In Lake Tekapo, we experience a high number of clear days (and nights!); However, this is still Aotearoa (the Māori name for New Zealand, meaning Land of the Long White Cloud). There's an old saying that if you don't like the weather here, just wait five minutes and it will probably change! It's important to keep this in mind when planning your trip. Tekapo also has its own unique microclimate, so commercial weather predictions will often be incorrect. Please allow for some flexibility when planning a trip to the region.

What are the current conditions?

The accompanying diagrams may seem incredibly technical, but they’re quite easy to interpret. The first thing you may notice is that the date and times on the graphs don’t correspond to the local time here in New Zealand. This is because astronomers use one time zone to make comparing observations from all over the world, a little easier. Universal Time is a global time reference based on the rotation of the Earth and loosely coincides with Greenwich Mean Time in England. Universal Time is 12 hours behind New Zealand Standard Time, or 13 hours behind New Zealand Daylight Time.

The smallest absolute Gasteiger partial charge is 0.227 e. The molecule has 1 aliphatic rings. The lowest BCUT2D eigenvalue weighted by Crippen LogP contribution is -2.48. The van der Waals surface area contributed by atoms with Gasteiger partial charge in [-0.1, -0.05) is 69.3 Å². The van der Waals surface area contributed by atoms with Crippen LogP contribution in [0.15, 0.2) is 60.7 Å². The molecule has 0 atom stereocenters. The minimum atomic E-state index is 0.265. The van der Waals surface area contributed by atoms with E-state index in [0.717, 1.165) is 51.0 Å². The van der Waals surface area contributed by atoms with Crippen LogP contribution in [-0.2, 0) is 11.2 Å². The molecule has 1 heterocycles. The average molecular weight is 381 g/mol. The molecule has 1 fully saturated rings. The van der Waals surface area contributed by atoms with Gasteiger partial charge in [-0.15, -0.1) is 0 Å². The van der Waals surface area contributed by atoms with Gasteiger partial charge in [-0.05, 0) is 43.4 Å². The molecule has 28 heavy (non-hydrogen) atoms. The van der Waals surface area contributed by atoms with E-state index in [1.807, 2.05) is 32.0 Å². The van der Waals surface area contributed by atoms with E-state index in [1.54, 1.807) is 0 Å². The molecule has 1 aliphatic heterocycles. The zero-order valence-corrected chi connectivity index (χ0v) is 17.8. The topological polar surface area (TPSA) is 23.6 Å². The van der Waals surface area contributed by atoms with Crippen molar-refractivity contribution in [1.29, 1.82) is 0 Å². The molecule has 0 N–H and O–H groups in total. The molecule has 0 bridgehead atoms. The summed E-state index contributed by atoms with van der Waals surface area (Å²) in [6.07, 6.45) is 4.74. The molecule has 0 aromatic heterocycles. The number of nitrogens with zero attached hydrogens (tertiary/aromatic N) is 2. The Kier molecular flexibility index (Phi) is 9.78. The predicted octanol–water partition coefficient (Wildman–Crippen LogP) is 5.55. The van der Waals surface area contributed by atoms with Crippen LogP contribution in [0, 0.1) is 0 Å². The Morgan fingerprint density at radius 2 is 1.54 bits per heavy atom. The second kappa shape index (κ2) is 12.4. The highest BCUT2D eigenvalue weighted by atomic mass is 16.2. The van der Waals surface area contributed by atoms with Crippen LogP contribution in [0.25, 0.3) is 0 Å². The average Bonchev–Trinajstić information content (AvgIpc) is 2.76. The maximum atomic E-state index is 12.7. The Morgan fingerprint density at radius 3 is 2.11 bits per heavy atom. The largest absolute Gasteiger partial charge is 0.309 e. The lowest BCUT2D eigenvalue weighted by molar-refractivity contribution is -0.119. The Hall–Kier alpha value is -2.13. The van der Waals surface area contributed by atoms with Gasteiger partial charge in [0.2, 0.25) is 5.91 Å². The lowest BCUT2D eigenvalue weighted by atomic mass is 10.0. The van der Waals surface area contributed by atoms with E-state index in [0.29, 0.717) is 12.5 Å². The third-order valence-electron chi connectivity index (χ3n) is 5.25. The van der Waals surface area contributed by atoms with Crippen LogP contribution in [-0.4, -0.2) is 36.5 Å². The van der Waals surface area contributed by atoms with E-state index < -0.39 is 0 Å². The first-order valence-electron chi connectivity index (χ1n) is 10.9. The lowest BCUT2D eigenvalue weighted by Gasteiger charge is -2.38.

Humidity and temperature

The first graph shows humidity levels, while the second one shows temperature and dew point. When the black and blue lines meet, dew starts to form on the ground, and dew clouds can appear very quickly.


Wind speed

The pink circle in the compass dial shows the prevailing wind direction, while the number in the centre is the wind speed in metres per second (m/s). The pink and black dots in the graph show how the wind direction and wind speed have varied over time. Any figure in excess of 10 m/s will mean it is too windy for the MOA telescope to operate.


 

This weather data is generously supplied to us by MOA2.

Earth & Sky will not conduct Mt. John Tours when the wind speed is consistently above 20 m/s. During the daytime, the Astro-Café (including the Mt. John access road) will be closed if the wind speed continuously exceeds 25 m/s — it’s just not pleasant or safe to walk around the summit under those conditions.